Kids bathing on the street is quite a common scene in the poorer neighborhoods where they lack running water. And it seems like a fun thing to do. This kid was having a blast and I have several images of him enjoying himself. Here I was able to capture him milliseconds after he had dumped more water upon himself.
Pahalgam is located up north in the himalayan region in Jammy and Kashmir and is famous for its scenic beauty. The indigenous people in the mountains live under harsh conditions. They live in small huts and raise animals, apart from which their entire possessions consist of their huts, clothes, pots and pans. This is a family we visited that prepared lunch for us. As we sat inside eating the kids played around us and would run outside and playfully glance inside at me through this tiny window.
I have a fascination with hands. I tried to capture the time evident in this lady’s hands, but was having no luck. It was missing the background. Her wisdom on her face served as the perfect background and the tiny hair on the left of the image brought it all together. When I look at this, I feel as though the wrinkles help to visualize all the years she’s lived through and her life experiences.
In Manali, we pulled over to a small area where people had built tiny homes on the side of the road. I met this girl in one of the houses and she was adorable. There are a few times in life where I have had an amazing time photographing. This was one of them and this is one of my favorite images. The color version of this photograph hangs in my house so that I can see it everyday when I go upstairs.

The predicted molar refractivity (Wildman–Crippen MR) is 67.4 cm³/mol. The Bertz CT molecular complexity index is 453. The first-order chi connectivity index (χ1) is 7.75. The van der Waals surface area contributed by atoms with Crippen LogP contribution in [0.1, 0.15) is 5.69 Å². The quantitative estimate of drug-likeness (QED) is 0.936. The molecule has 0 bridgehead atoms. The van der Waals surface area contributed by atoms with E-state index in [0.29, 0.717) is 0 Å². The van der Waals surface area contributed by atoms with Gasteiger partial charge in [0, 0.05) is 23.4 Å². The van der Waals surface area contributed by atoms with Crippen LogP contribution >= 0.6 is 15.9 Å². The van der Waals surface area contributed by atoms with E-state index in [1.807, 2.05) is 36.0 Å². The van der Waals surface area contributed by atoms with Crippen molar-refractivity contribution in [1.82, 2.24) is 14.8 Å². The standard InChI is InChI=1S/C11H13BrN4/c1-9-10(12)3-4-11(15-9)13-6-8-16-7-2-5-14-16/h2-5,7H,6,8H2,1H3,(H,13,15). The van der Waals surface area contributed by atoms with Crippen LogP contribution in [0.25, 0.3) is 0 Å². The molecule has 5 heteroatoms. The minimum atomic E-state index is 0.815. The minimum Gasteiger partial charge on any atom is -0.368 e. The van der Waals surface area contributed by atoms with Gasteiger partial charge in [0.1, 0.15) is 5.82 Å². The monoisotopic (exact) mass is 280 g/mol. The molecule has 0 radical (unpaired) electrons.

Ahemdabad: Here, you can see how excited some of the kids were to be photographed. I had to climb on the side of a wall to be able to photograph as many as possible within the frame. Even then they were jumping with excitement and one was right in front of the camera and their enthusiasm is obvious.
Vrindavan: This was shot in Vrindavan, the birthplace of Lord Krishna. Holi is a festival to celebrate new beginnings. When I was a kid it was one of my favorite holidays, but the grand level I saw it celebrated in Vrindavan was extraordinary. Usually we just put colors on each other, but here the entire temple was full of color. It looked and felt like a different world, a brilliant and colorful world.
I traveled to Jaisalmer in the desert state of Rajasthan and then drove around until I found a small community by the side of the road. I walked around and was photographing when I came across this girl.  People in India love having their photos taken and she allowed me to take pictures of her. Her eyes were mesmerizing. All of a sudden, she got very shy and tried to hide behind her veil. The sudden genuine emotion which made her want to hide behind her veil perfectly framed her smile.